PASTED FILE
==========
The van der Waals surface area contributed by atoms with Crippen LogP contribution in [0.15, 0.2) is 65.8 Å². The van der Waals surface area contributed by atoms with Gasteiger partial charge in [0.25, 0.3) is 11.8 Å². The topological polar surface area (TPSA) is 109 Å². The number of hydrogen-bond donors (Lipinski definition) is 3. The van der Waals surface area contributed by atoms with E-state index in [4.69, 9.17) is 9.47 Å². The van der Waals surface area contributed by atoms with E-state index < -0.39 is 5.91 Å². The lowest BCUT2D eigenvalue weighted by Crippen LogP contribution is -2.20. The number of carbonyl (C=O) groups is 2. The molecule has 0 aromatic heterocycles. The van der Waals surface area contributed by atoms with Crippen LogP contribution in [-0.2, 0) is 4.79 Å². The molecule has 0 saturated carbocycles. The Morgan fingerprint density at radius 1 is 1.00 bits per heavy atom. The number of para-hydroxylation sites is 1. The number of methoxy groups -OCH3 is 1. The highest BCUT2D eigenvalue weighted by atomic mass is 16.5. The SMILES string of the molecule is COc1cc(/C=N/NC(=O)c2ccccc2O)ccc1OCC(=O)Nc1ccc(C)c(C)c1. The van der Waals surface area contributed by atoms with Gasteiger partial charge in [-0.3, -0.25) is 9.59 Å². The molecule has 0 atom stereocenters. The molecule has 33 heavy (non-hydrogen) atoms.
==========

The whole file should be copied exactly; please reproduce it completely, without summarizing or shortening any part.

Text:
The van der Waals surface area contributed by atoms with Crippen LogP contribution in [0.15, 0.2) is 65.8 Å². The van der Waals surface area contributed by atoms with Gasteiger partial charge in [0.25, 0.3) is 11.8 Å². The topological polar surface area (TPSA) is 109 Å². The number of hydrogen-bond donors (Lipinski definition) is 3. The van der Waals surface area contributed by atoms with E-state index in [4.69, 9.17) is 9.47 Å². The van der Waals surface area contributed by atoms with E-state index < -0.39 is 5.91 Å². The lowest BCUT2D eigenvalue weighted by Crippen LogP contribution is -2.20. The number of carbonyl (C=O) groups is 2. The molecule has 0 aromatic heterocycles. The van der Waals surface area contributed by atoms with Crippen LogP contribution in [-0.2, 0) is 4.79 Å². The molecule has 0 saturated carbocycles. The Morgan fingerprint density at radius 1 is 1.00 bits per heavy atom. The number of para-hydroxylation sites is 1. The number of methoxy groups -OCH3 is 1. The highest BCUT2D eigenvalue weighted by atomic mass is 16.5. The SMILES string of the molecule is COc1cc(/C=N/NC(=O)c2ccccc2O)ccc1OCC(=O)Nc1ccc(C)c(C)c1. The van der Waals surface area contributed by atoms with Gasteiger partial charge in [-0.3, -0.25) is 9.59 Å². The molecule has 0 atom stereocenters. The molecule has 33 heavy (non-hydrogen) atoms.